New Rule 5.7, says the staff comment, creates an underlying presumption that the Michigan Rules of Professional Conduct apply whenever a lawyer performs law-related services or controls an entity that performs law-related services. The accompanying commentary explains that the presumption may be rebutted only if the lawyer carefully informs the consumer and identifies the services that are law related and clarifies that no client-lawyer relationship exists with respect to ancillary services.

New Rule 6.6 addresses concerns that a strict application of conflict-of-interest rules may deter lawyers from volunteering to provide short-term legal services through nonprofit organizations, court-related programs, and similar other endeavors such as legal-advice hotlines, according to the staff comment.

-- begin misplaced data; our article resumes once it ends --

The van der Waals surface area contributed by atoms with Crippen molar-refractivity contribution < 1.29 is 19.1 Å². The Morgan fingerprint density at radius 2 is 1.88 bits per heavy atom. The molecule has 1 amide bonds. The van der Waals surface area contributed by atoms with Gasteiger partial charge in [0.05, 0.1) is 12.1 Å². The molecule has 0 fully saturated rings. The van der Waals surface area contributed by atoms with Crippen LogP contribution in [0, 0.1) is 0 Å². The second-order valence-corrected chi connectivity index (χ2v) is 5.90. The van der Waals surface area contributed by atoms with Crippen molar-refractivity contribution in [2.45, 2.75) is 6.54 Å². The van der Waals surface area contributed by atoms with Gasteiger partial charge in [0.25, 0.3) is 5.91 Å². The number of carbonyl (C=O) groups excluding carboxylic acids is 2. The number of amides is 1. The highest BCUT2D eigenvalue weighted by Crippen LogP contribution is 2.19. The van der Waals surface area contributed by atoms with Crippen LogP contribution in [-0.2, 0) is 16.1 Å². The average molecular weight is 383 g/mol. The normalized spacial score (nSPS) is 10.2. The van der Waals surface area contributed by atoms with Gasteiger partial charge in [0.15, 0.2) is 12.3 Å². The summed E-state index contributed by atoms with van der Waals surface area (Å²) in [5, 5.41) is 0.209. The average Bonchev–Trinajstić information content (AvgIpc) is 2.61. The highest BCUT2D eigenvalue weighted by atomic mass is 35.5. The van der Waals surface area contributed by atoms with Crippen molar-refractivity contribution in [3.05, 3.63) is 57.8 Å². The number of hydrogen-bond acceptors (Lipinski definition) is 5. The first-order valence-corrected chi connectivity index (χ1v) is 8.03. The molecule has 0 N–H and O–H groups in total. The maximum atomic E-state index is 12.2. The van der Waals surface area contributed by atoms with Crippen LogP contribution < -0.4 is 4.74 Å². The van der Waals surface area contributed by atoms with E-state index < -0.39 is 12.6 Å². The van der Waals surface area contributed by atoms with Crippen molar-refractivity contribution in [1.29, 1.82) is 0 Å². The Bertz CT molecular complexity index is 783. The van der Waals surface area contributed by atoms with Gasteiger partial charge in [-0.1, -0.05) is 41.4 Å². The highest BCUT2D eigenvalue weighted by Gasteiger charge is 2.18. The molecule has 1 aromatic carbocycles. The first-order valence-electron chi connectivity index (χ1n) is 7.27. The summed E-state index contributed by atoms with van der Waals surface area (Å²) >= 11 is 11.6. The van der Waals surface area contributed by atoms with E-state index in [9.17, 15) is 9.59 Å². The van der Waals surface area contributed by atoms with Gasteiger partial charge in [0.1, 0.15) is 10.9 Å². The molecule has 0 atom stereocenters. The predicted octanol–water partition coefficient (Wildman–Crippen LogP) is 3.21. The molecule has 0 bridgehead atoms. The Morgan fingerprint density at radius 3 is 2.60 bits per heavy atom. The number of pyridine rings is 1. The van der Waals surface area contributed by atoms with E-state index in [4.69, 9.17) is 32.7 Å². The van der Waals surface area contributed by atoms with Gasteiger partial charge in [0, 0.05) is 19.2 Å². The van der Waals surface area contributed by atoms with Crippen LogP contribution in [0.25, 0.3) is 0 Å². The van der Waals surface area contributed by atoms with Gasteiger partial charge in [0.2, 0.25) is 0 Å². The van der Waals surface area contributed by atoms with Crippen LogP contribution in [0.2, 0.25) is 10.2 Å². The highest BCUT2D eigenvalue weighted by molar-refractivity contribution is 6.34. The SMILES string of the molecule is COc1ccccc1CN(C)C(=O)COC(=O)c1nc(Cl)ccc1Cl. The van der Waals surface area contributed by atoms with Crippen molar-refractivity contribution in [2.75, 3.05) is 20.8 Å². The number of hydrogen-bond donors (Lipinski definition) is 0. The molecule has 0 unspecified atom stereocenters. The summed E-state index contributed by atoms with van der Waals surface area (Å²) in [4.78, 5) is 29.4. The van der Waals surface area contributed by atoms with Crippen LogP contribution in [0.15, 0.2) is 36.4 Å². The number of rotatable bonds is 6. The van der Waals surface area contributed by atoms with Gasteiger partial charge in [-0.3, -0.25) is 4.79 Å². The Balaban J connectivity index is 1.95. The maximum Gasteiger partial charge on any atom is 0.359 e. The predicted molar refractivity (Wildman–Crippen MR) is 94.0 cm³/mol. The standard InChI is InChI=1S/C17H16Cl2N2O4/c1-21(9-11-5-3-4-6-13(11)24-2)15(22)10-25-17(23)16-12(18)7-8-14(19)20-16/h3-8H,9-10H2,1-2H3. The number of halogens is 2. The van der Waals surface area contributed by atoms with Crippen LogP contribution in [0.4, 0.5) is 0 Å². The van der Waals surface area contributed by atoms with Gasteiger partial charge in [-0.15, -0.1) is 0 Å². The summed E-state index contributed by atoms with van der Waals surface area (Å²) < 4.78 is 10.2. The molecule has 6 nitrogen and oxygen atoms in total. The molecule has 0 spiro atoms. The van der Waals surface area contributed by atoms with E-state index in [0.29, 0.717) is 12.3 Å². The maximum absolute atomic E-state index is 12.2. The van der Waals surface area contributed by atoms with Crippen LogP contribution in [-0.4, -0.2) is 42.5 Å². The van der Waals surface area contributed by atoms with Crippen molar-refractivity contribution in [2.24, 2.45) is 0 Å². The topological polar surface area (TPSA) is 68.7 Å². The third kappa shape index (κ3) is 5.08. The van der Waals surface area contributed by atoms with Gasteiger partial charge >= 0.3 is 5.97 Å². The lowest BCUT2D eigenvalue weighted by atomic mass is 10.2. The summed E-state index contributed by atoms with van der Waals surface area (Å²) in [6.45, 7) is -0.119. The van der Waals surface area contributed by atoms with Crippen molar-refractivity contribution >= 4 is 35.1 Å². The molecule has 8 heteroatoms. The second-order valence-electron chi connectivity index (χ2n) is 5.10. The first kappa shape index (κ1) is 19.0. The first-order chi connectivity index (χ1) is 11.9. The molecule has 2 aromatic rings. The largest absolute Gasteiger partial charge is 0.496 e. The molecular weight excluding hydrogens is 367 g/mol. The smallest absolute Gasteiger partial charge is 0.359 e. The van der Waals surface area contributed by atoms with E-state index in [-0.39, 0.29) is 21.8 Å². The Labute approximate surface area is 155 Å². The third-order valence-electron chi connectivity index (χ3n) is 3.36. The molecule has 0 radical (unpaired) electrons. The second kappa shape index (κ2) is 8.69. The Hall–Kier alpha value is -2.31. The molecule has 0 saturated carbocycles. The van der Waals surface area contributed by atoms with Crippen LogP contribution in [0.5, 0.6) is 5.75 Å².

The MSC also issued amendments and revised commentary to MRPC 3.1, 3.3, 3.4, 3.5, 3.6, 5.5, and 8.5.

The complete text of the new and amended rules is contained in ADM File No. 2009-06.

The Court also proposed amendments to MCR 8.121 and 8.126.

According to the staff comment, the proposed amendment of MCR 8.121 addresses a situation in which attorneys charge more than the one-third contingency fee that is the allowable fee limit charged in wrongful death and personal injury actions.

The proposed changes to MCR 8.126 include a requirement that the fee be charged for each request for pro hac vice admission. The proposal’s staff comment also indicates that the court that grants the motion must send a copy of the order to the AGC (instead of requiring that the Michigan attorney send the copy to the AGC). The proposed amendment would apply to an attorney’s temporary admission for arbitration proceedings and requires that the admission fee be paid before the court issues an admission order.